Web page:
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Do You Speak Tar?

xkcd comic #1168

For a lot of people, the GNU tar command’s options seem obscure and hard to use. The most common ones exist only in a short form and always appear grouped in the same order and often without a leading hyphen, e.g. tar xzvf archive.tgz and not tar -v -z -x -f archive.tgz. Additionally, tar doesn’t work without any “option”.

These options, or rather these commands, can be seen as a (small) language that you can learn to speak, write or read. Each command has its own meaning that sometimes depend on which other commands are used with it.

The Grammar

tar’s sentences start with a verb. There’s no subject, because you’re giving an order to tar. This verb is followed by zero or more modifiers that give more context to the action. The last part is the object(s) on which the action is made. Spaces are not needed between tar’s words because they all consist of one letter.


The two most common actions are “create” (c) and “extract” (x). The first one is used to create an archive from some files; and the second is used to extract that archive in order to get back those files.

All tar implementations support one more action: “list” (t) to list an archive’s content without extracting it. Some implementations support two variants of “create” that are “append” (r) and “update” (u). The former appends files to an existing archive; the latter updates files in the archive for which there exist a more recent version.

Unfortunately we now know all tar actions but can’t do much without knowing how to apply them to an object. Let’s dive into objects and we’ll see the modifiers later.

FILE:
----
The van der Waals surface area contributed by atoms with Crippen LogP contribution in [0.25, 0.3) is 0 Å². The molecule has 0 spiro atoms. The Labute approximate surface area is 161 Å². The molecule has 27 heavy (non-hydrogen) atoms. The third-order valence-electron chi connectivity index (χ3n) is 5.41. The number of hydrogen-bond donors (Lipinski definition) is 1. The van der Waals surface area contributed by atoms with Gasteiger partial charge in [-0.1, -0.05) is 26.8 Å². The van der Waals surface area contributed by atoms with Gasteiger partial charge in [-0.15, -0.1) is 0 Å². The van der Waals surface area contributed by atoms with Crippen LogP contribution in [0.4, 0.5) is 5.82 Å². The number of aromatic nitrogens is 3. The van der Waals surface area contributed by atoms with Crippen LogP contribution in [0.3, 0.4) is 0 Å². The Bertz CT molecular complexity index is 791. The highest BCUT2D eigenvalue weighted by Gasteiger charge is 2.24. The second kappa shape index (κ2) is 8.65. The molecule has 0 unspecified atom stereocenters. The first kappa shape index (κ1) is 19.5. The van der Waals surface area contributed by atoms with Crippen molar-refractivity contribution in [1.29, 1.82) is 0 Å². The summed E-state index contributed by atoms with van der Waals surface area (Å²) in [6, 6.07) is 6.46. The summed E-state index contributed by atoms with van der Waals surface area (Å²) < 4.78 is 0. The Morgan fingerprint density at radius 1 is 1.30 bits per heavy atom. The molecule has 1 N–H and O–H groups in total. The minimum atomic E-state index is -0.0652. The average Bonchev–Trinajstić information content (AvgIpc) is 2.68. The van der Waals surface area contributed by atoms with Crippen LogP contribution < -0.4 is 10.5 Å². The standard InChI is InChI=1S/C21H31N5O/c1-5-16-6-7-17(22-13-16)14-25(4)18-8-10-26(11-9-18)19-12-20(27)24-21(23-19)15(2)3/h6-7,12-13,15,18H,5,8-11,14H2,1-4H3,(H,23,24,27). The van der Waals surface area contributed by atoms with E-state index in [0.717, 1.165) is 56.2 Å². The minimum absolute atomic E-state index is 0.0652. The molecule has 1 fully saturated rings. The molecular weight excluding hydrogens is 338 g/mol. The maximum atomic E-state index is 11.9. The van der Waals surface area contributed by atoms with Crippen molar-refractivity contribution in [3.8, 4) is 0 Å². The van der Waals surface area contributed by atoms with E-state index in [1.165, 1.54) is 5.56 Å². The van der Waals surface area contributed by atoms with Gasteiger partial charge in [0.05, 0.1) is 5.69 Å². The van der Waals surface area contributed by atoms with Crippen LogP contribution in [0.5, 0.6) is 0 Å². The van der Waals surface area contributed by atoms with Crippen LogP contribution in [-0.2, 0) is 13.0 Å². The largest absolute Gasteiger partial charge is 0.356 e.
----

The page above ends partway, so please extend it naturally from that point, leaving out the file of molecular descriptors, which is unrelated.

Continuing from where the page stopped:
tar has a very limited set of objects: archives. Each tar command operates on one archive, that is given by f (for “file”) followed by its path.

Files added or extracted from archives are simply given as extra arguments to these commands without needing any special word.

We’re now ready to write our first meaningful sentences.

“Hey tar, please create an archive file foo.tar with file1 and file2” is written as tar cf foo.tar file1 file2.

“Extract archive file foo.tar” is written as tar xf foo.tar. “List archive file foo.tar” is written as tar tf foo.tar. You get the idea.

Note that actions like “extract” or “list” accept additional arguments for the file patterns you want to extract/list. Say you have a big archive from which you only want to extract one important.txt file. Just give this information to tar and it’ll kindly extract it for you:

tar xf big-archive.tar important.txt

You might wonder what is this “file” word for if we always need it. Well, we can remove it. But if we do so, our tar command doesn’t have any object left, so it’ll look at something else: STDIN or STDOUT.

Actions that read archives operate on STDIN if you don’t give them a file object:

cat big-archive.tar | tar x important.txt

You can also be explicit by giving - to f:

cat big-archive.tar | tar xf - important.txt